Localization of transferrin and its receptor in ovarian follicular cells: morphologic studies in relation to follicular development.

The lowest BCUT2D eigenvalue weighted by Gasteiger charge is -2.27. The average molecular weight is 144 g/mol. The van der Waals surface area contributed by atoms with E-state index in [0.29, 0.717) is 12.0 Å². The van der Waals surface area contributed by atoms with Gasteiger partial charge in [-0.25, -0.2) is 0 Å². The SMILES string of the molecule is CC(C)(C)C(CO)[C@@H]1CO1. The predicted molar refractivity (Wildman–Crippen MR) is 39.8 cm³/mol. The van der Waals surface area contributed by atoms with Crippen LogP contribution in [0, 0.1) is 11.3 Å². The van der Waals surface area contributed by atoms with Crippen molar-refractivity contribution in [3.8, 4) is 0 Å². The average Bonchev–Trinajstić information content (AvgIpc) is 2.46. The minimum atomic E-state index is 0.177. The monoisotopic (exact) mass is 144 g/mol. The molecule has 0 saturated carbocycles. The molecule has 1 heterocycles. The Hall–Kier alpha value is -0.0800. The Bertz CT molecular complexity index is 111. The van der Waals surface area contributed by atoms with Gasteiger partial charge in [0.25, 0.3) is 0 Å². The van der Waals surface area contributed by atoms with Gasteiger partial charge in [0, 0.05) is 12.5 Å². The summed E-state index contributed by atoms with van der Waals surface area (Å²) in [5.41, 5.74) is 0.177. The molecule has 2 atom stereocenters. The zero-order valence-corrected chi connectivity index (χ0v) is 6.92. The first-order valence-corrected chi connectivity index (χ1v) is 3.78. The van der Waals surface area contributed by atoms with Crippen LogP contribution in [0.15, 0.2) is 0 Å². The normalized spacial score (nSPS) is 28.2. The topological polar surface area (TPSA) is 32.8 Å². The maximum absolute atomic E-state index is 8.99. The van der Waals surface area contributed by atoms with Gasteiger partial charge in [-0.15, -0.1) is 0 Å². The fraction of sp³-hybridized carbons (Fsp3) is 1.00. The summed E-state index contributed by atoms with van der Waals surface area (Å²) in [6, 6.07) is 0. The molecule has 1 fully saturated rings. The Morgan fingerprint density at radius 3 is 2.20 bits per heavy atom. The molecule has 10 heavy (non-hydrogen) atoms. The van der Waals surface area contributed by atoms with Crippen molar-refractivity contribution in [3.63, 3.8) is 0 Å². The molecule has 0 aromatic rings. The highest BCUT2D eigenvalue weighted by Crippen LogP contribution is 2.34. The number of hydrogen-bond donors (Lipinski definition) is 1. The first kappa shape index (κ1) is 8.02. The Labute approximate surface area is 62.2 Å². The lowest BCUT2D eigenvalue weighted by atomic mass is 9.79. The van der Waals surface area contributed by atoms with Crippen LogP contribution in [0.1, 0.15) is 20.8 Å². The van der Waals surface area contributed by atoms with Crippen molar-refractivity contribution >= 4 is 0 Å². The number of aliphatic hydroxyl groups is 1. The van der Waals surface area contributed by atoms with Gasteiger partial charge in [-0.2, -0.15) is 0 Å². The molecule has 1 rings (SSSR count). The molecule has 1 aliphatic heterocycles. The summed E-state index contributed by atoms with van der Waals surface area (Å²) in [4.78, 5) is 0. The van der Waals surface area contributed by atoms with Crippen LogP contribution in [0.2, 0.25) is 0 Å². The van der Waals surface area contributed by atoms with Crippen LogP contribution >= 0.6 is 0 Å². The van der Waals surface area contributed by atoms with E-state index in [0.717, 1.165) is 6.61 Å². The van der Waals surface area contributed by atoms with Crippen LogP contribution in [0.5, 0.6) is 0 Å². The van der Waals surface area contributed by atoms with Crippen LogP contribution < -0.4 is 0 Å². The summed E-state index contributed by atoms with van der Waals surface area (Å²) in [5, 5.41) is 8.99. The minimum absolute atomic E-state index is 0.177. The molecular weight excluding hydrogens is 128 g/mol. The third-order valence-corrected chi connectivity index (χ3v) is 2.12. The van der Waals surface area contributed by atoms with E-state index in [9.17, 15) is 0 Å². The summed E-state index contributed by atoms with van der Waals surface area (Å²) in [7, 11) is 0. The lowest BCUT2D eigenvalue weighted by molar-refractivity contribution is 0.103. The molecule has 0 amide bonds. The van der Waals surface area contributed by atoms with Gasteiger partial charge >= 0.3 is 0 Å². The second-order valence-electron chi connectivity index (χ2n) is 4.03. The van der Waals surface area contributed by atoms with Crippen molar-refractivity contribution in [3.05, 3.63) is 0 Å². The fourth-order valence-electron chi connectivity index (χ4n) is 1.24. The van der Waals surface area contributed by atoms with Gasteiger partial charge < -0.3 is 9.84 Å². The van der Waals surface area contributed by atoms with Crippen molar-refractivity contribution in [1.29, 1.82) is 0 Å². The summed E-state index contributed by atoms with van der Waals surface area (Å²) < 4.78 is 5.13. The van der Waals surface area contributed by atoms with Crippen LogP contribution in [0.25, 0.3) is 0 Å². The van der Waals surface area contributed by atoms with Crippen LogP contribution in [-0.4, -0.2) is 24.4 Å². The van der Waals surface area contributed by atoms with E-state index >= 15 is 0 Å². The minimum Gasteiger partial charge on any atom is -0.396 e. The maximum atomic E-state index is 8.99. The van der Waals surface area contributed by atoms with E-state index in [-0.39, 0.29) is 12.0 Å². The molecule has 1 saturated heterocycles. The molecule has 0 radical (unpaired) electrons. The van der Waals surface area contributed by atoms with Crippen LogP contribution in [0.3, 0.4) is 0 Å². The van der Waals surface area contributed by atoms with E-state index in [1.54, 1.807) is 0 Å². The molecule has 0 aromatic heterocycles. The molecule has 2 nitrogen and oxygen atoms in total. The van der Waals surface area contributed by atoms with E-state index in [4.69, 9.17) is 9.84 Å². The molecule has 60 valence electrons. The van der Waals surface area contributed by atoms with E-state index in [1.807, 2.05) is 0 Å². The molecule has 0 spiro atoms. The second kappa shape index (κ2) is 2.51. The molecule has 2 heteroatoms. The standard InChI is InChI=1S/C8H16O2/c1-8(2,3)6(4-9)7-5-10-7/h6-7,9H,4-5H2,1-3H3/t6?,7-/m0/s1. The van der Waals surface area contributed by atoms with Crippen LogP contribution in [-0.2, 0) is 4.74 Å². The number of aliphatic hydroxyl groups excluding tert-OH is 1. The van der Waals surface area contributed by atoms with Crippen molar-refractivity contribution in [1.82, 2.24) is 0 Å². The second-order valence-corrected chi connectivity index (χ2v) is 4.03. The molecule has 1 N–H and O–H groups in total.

Granulosa cells perform an essential role in ovarian follicle and ovum development. Proliferating cells have an absolute requirement for iron, which is delivered by transferrin with subsequent intracellular transport via the transferrin receptor. Because iron and transferrin concentration increase in follicular fluid with advancing follicular maturation, the authors studied the distribution of transferrin and its receptor in rat and human granulosa cells with light and electron microscopic immunohistochemistry. Intense cytoplasmic staining was found in granulosa cells, with immunostaining enhancement occurring with advanced follicle maturation, including the periovulatory period. Immunoelectron microscopy showed transferrin throughout the cytoplasm, often in proximity to polyribosomes and vesicular structures. When transferrin was absent in the culture medium used to maintain granulosa cells, diminished transferrin immunostaining was seen. Based on these findings, the authors conclude that follicular maturation is closely related to high levels of cellular transferrin and transferrin receptor. Acquisition of transferrin occurs primarily by either ultrafiltration or facilitated diffusion, whereas de novo local synthesis does not have a major role.